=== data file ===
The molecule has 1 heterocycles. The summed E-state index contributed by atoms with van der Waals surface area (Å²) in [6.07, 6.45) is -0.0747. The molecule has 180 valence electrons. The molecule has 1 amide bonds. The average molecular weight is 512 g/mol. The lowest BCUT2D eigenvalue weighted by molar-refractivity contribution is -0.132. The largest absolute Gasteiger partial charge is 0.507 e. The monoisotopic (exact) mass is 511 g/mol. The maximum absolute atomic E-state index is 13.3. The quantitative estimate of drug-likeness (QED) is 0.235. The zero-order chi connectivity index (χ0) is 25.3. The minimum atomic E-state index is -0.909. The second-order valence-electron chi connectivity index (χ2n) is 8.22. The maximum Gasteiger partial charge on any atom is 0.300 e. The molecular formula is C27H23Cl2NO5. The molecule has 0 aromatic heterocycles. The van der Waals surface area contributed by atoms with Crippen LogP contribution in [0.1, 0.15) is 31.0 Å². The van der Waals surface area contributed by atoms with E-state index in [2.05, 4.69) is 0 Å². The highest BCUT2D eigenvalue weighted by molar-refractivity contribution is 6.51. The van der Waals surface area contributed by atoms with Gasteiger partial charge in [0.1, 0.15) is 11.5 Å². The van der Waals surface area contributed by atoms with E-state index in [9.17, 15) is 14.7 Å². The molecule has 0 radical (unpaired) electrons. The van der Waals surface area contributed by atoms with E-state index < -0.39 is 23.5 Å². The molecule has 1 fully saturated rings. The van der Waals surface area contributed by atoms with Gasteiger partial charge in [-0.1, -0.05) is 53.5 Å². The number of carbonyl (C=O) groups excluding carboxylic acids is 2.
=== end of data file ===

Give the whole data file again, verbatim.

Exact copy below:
The molecule has 1 heterocycles. The summed E-state index contributed by atoms with van der Waals surface area (Å²) in [6.07, 6.45) is -0.0747. The molecule has 180 valence electrons. The molecule has 1 amide bonds. The average molecular weight is 512 g/mol. The lowest BCUT2D eigenvalue weighted by molar-refractivity contribution is -0.132. The largest absolute Gasteiger partial charge is 0.507 e. The monoisotopic (exact) mass is 511 g/mol. The maximum absolute atomic E-state index is 13.3. The quantitative estimate of drug-likeness (QED) is 0.235. The zero-order chi connectivity index (χ0) is 25.3. The minimum atomic E-state index is -0.909. The second-order valence-electron chi connectivity index (χ2n) is 8.22. The maximum Gasteiger partial charge on any atom is 0.300 e. The molecular formula is C27H23Cl2NO5. The molecule has 0 aromatic heterocycles. The van der Waals surface area contributed by atoms with Crippen LogP contribution in [0.1, 0.15) is 31.0 Å². The van der Waals surface area contributed by atoms with E-state index in [2.05, 4.69) is 0 Å². The highest BCUT2D eigenvalue weighted by molar-refractivity contribution is 6.51. The van der Waals surface area contributed by atoms with Gasteiger partial charge in [0.1, 0.15) is 11.5 Å². The van der Waals surface area contributed by atoms with E-state index in [9.17, 15) is 14.7 Å². The molecule has 0 radical (unpaired) electrons. The van der Waals surface area contributed by atoms with E-state index < -0.39 is 23.5 Å². The molecule has 1 fully saturated rings. The van der Waals surface area contributed by atoms with Gasteiger partial charge in [-0.1, -0.05) is 53.5 Å². The number of carbonyl (C=O) groups excluding carboxylic acids is 2.